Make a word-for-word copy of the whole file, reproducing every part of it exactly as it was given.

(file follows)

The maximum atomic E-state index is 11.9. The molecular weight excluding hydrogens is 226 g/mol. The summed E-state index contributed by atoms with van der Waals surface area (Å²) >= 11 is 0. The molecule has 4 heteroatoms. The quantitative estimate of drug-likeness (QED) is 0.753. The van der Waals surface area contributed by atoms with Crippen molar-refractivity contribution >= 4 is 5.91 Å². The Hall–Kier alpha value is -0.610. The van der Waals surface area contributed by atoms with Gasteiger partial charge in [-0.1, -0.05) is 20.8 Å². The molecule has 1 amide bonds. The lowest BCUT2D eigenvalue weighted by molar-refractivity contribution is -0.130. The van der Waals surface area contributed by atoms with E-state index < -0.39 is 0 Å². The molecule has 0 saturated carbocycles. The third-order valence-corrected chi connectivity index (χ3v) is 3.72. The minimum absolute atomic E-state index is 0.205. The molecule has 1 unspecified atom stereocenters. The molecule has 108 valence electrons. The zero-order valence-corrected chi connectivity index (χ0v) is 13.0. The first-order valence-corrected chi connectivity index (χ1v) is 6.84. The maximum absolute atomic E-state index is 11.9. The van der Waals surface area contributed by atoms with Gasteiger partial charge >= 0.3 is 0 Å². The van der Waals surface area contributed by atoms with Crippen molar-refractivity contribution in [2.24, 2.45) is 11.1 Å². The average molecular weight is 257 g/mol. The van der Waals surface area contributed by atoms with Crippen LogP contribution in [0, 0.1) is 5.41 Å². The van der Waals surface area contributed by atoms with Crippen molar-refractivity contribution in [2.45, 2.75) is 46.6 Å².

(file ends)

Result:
The maximum atomic E-state index is 11.9. The molecular weight excluding hydrogens is 226 g/mol. The summed E-state index contributed by atoms with van der Waals surface area (Å²) >= 11 is 0. The molecule has 4 heteroatoms. The quantitative estimate of drug-likeness (QED) is 0.753. The van der Waals surface area contributed by atoms with Crippen molar-refractivity contribution >= 4 is 5.91 Å². The Hall–Kier alpha value is -0.610. The van der Waals surface area contributed by atoms with Gasteiger partial charge in [-0.1, -0.05) is 20.8 Å². The molecule has 1 amide bonds. The lowest BCUT2D eigenvalue weighted by molar-refractivity contribution is -0.130. The van der Waals surface area contributed by atoms with E-state index < -0.39 is 0 Å². The molecule has 0 saturated carbocycles. The third-order valence-corrected chi connectivity index (χ3v) is 3.72. The minimum absolute atomic E-state index is 0.205. The molecule has 1 unspecified atom stereocenters. The molecule has 108 valence electrons. The zero-order valence-corrected chi connectivity index (χ0v) is 13.0. The first-order valence-corrected chi connectivity index (χ1v) is 6.84. The maximum absolute atomic E-state index is 11.9. The van der Waals surface area contributed by atoms with Gasteiger partial charge >= 0.3 is 0 Å². The van der Waals surface area contributed by atoms with Crippen molar-refractivity contribution in [2.24, 2.45) is 11.1 Å². The average molecular weight is 257 g/mol. The van der Waals surface area contributed by atoms with Crippen LogP contribution in [0, 0.1) is 5.41 Å². The van der Waals surface area contributed by atoms with Crippen molar-refractivity contribution in [2.45, 2.75) is 46.6 Å².